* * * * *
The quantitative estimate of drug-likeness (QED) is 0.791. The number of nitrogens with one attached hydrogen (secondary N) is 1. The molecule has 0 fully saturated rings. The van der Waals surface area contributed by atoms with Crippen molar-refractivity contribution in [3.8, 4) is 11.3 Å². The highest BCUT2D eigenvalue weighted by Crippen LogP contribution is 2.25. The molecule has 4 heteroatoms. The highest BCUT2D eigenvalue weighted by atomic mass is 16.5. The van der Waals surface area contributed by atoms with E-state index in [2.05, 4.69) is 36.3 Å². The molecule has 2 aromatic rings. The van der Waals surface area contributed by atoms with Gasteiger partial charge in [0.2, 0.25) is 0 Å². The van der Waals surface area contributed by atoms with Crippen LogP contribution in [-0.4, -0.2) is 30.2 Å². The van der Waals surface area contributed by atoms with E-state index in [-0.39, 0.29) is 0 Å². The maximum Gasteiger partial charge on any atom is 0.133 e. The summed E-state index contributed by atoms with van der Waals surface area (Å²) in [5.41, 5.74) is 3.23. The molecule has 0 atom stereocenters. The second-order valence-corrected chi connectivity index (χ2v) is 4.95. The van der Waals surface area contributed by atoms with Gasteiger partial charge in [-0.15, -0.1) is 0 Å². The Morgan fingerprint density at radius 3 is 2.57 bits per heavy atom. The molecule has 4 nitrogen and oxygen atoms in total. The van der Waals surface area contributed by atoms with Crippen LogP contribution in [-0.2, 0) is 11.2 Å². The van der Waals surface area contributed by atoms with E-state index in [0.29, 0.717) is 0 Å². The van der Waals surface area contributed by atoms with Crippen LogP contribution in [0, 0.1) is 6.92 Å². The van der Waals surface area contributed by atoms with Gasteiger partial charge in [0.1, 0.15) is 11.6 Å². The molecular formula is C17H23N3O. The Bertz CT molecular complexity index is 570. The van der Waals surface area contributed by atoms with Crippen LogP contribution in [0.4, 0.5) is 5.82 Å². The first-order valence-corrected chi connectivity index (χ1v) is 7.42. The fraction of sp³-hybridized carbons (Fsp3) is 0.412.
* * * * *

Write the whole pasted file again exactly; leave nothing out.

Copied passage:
The quantitative estimate of drug-likeness (QED) is 0.791. The number of nitrogens with one attached hydrogen (secondary N) is 1. The molecule has 0 fully saturated rings. The van der Waals surface area contributed by atoms with Crippen molar-refractivity contribution in [3.8, 4) is 11.3 Å². The highest BCUT2D eigenvalue weighted by Crippen LogP contribution is 2.25. The molecule has 4 heteroatoms. The highest BCUT2D eigenvalue weighted by atomic mass is 16.5. The van der Waals surface area contributed by atoms with E-state index in [2.05, 4.69) is 36.3 Å². The molecule has 2 aromatic rings. The van der Waals surface area contributed by atoms with Gasteiger partial charge in [0.2, 0.25) is 0 Å². The van der Waals surface area contributed by atoms with Crippen LogP contribution in [-0.4, -0.2) is 30.2 Å². The van der Waals surface area contributed by atoms with E-state index in [-0.39, 0.29) is 0 Å². The maximum Gasteiger partial charge on any atom is 0.133 e. The summed E-state index contributed by atoms with van der Waals surface area (Å²) in [5.41, 5.74) is 3.23. The molecule has 0 atom stereocenters. The second-order valence-corrected chi connectivity index (χ2v) is 4.95. The van der Waals surface area contributed by atoms with Gasteiger partial charge in [-0.15, -0.1) is 0 Å². The Morgan fingerprint density at radius 3 is 2.57 bits per heavy atom. The molecule has 4 nitrogen and oxygen atoms in total. The van der Waals surface area contributed by atoms with Crippen LogP contribution in [-0.2, 0) is 11.2 Å². The van der Waals surface area contributed by atoms with E-state index in [0.29, 0.717) is 0 Å². The van der Waals surface area contributed by atoms with Crippen LogP contribution in [0, 0.1) is 6.92 Å². The van der Waals surface area contributed by atoms with Gasteiger partial charge in [0.1, 0.15) is 11.6 Å². The molecular formula is C17H23N3O. The Bertz CT molecular complexity index is 570. The van der Waals surface area contributed by atoms with Crippen LogP contribution in [0.4, 0.5) is 5.82 Å². The first-order valence-corrected chi connectivity index (χ1v) is 7.42. The fraction of sp³-hybridized carbons (Fsp3) is 0.412.